Hartford, Conn. x
A DNA analysis of blood taken from the abdomens of 300 mosquitoes trapped in Connecticut over the past three years found that 40 percent fed on the blood of the red-breasted songbird and only 1 percent on crows, said Theodore Andreadis, chief medical entomologist at the Connecticut Agricultural Experiment Station.
"It was quite surprising," he said. "Robins are right up there and are probably playing a pretty good role."
His findings have been turned over to the federal Centers for Disease Control and Prevention for publication in the agency journal Emerging Infectious Diseases.
A CDC expert on West Nile is skeptical. However, the results are similar to the studies of Charles Apperson, an entomologist at North Carolina State University. He also found robin blood, but little from crows, in mosquitoes he has tested over a four-year period in New York, New Jersey and Tennessee.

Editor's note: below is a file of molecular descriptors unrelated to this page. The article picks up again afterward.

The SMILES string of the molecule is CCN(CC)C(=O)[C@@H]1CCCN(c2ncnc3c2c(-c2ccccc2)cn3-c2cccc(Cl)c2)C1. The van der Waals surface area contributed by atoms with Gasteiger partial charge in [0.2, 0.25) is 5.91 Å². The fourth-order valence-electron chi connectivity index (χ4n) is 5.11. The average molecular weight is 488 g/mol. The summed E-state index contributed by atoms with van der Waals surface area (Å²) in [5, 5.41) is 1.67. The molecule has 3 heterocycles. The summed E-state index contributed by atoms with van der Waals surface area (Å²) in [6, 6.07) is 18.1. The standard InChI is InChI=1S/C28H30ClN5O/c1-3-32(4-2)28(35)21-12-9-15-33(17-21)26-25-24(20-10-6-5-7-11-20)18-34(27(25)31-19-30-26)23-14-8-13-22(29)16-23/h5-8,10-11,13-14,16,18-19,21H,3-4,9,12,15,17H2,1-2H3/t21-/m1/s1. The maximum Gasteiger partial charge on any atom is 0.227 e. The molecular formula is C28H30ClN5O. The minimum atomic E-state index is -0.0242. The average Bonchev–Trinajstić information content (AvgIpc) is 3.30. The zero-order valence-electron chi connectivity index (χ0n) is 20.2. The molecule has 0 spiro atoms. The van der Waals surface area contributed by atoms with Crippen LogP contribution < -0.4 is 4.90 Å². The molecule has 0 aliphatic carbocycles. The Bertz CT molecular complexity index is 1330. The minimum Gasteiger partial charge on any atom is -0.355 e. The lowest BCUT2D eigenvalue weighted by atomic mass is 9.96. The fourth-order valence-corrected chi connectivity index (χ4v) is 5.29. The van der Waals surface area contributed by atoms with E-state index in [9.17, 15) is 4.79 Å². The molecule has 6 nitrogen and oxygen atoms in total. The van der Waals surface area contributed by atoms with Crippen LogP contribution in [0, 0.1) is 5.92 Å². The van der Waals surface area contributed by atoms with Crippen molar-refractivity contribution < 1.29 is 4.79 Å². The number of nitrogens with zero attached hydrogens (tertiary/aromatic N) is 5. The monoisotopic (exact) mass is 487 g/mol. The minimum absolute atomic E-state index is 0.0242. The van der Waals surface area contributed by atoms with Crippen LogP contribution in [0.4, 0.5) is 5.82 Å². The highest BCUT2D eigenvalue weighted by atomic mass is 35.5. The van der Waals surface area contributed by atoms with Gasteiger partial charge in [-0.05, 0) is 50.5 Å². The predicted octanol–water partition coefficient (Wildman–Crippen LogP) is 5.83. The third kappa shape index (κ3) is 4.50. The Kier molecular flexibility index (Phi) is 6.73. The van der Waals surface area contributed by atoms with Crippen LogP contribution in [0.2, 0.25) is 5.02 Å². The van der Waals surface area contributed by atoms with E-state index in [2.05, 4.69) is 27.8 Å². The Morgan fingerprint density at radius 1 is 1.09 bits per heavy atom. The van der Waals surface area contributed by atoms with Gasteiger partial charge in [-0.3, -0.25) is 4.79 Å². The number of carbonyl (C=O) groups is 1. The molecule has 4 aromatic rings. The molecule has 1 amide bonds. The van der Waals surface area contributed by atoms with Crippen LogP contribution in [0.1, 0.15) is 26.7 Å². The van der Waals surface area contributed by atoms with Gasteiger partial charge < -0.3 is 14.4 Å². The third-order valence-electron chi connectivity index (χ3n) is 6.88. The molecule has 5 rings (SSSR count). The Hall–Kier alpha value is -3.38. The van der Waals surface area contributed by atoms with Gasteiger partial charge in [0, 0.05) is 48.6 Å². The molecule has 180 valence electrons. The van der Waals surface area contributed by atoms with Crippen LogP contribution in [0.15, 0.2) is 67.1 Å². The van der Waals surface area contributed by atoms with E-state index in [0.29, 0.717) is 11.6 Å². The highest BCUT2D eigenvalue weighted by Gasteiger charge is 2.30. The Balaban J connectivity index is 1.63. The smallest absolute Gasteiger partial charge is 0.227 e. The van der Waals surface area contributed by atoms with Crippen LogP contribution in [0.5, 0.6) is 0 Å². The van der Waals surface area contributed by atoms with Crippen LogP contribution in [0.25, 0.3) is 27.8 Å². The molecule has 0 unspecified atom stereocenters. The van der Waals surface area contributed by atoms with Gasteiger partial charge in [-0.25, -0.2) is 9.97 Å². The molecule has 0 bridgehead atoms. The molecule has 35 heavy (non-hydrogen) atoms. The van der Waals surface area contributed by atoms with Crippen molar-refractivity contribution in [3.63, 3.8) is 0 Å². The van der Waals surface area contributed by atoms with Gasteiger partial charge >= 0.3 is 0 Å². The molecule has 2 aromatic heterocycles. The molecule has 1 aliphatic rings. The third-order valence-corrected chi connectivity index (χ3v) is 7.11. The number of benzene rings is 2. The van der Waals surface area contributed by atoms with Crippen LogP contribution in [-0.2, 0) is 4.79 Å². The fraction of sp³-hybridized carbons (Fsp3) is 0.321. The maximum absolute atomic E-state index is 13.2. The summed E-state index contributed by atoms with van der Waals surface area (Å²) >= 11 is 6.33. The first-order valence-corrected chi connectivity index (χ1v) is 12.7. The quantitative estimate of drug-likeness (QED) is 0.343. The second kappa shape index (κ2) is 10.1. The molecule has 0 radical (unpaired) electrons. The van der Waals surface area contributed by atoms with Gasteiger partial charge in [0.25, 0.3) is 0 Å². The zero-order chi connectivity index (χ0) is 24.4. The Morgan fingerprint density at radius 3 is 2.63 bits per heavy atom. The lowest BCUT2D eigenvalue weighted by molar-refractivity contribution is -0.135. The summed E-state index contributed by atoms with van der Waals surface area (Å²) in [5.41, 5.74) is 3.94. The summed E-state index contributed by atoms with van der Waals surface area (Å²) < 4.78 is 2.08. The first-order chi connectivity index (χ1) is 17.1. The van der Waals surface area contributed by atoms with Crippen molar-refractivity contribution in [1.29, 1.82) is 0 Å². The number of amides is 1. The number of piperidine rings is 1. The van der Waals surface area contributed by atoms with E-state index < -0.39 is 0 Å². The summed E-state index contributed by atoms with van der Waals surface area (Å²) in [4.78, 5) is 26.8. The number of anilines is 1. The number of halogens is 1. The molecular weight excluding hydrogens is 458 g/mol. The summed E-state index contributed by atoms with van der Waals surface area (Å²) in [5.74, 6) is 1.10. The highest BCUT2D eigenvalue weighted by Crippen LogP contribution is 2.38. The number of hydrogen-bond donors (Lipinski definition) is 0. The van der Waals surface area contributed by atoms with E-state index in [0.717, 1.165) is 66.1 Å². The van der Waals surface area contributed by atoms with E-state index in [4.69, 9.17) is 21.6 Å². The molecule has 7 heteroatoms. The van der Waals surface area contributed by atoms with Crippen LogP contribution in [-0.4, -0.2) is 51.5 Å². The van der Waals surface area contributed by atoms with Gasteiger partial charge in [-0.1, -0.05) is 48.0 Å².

"We felt like we were expecting we would find that mosquitoes fed on crows. That didn't seem to be the case," Apperson said.
In most cases, humans infected by West Nile virus experience only mild, flu-like symptoms. But the virus also can trigger dangerous, and sometimes lethal, cases of meningitis and encephalitis.
Andreadis said the next step in research would be to catch robins in special mist nets and test their blood. The non-lethal tests would tell researchers if the birds are an effective reservoir for the disease. "It's got to be there in high levels for along period of time," Andreadis said.
But testing the theory may be tough. Robins - the state bird of Connecticut, Michigan and Wisconsin - are wily in avoiding the nets, researchers said.
West Nile virus has been identified in more than 200 species of birds, according to the CDC.
But Nick Komar, the CDC's lead bird West Nile researcher, is skeptical of the robin's newfound dubious distinction. It's too early to tell, he said.